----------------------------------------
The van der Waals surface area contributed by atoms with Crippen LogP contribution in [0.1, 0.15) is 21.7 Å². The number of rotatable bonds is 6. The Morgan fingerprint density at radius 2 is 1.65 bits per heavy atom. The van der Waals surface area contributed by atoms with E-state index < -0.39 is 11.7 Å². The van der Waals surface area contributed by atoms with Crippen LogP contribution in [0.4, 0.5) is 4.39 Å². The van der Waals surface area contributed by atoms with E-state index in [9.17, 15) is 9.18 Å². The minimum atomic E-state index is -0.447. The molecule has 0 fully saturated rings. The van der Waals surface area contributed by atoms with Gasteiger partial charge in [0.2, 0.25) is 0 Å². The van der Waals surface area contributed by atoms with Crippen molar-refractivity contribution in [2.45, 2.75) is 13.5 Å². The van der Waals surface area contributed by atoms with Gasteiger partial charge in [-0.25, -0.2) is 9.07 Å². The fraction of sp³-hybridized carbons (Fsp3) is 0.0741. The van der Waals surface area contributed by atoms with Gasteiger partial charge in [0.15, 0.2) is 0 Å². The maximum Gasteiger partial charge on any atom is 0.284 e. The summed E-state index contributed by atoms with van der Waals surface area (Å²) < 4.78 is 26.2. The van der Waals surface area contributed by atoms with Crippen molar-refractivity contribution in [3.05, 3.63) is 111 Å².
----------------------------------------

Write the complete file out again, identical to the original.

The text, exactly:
The van der Waals surface area contributed by atoms with Crippen LogP contribution in [0.1, 0.15) is 21.7 Å². The number of rotatable bonds is 6. The Morgan fingerprint density at radius 2 is 1.65 bits per heavy atom. The van der Waals surface area contributed by atoms with E-state index < -0.39 is 11.7 Å². The van der Waals surface area contributed by atoms with Crippen LogP contribution in [0.4, 0.5) is 4.39 Å². The van der Waals surface area contributed by atoms with E-state index in [9.17, 15) is 9.18 Å². The minimum atomic E-state index is -0.447. The molecule has 0 fully saturated rings. The van der Waals surface area contributed by atoms with Gasteiger partial charge in [0.2, 0.25) is 0 Å². The van der Waals surface area contributed by atoms with Crippen molar-refractivity contribution in [2.45, 2.75) is 13.5 Å². The van der Waals surface area contributed by atoms with Gasteiger partial charge in [-0.25, -0.2) is 9.07 Å². The fraction of sp³-hybridized carbons (Fsp3) is 0.0741. The van der Waals surface area contributed by atoms with Gasteiger partial charge in [0.15, 0.2) is 0 Å². The maximum Gasteiger partial charge on any atom is 0.284 e. The summed E-state index contributed by atoms with van der Waals surface area (Å²) < 4.78 is 26.2. The van der Waals surface area contributed by atoms with Crippen molar-refractivity contribution in [3.05, 3.63) is 111 Å².